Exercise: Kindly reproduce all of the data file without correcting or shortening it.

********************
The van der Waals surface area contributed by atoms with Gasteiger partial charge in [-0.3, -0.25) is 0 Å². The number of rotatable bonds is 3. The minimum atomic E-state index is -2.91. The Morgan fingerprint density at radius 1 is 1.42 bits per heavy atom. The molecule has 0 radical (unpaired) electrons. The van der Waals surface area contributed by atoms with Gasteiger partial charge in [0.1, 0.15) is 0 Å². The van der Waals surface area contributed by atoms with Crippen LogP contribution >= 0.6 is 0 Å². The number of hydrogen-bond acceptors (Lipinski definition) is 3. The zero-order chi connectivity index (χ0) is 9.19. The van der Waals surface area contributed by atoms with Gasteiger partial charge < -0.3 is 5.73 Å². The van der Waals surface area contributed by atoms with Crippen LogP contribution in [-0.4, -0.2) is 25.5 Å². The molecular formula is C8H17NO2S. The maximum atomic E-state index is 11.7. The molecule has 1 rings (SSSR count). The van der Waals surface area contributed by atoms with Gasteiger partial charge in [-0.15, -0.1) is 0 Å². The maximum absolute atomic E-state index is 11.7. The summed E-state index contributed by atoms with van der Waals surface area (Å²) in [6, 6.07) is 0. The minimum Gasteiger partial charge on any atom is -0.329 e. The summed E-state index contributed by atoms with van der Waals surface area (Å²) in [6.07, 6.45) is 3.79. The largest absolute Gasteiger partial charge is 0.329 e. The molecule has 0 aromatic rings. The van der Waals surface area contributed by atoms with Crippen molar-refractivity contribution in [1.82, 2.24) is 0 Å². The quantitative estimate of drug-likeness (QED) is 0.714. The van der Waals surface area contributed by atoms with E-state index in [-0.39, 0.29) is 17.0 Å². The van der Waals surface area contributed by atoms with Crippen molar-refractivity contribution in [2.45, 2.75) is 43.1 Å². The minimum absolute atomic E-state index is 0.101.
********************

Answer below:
The van der Waals surface area contributed by atoms with Gasteiger partial charge in [-0.3, -0.25) is 0 Å². The number of rotatable bonds is 3. The minimum atomic E-state index is -2.91. The Morgan fingerprint density at radius 1 is 1.42 bits per heavy atom. The molecule has 0 radical (unpaired) electrons. The van der Waals surface area contributed by atoms with Gasteiger partial charge in [0.1, 0.15) is 0 Å². The van der Waals surface area contributed by atoms with Crippen LogP contribution >= 0.6 is 0 Å². The number of hydrogen-bond acceptors (Lipinski definition) is 3. The zero-order chi connectivity index (χ0) is 9.19. The van der Waals surface area contributed by atoms with Gasteiger partial charge < -0.3 is 5.73 Å². The van der Waals surface area contributed by atoms with Crippen LogP contribution in [-0.4, -0.2) is 25.5 Å². The molecular formula is C8H17NO2S. The maximum atomic E-state index is 11.7. The molecule has 1 rings (SSSR count). The van der Waals surface area contributed by atoms with Gasteiger partial charge in [-0.15, -0.1) is 0 Å². The maximum absolute atomic E-state index is 11.7. The summed E-state index contributed by atoms with van der Waals surface area (Å²) in [6, 6.07) is 0. The minimum Gasteiger partial charge on any atom is -0.329 e. The summed E-state index contributed by atoms with van der Waals surface area (Å²) in [6.07, 6.45) is 3.79. The largest absolute Gasteiger partial charge is 0.329 e. The molecule has 0 aromatic rings. The van der Waals surface area contributed by atoms with Crippen molar-refractivity contribution in [1.82, 2.24) is 0 Å². The quantitative estimate of drug-likeness (QED) is 0.714. The van der Waals surface area contributed by atoms with E-state index in [-0.39, 0.29) is 17.0 Å². The van der Waals surface area contributed by atoms with Crippen molar-refractivity contribution in [2.45, 2.75) is 43.1 Å². The minimum absolute atomic E-state index is 0.101.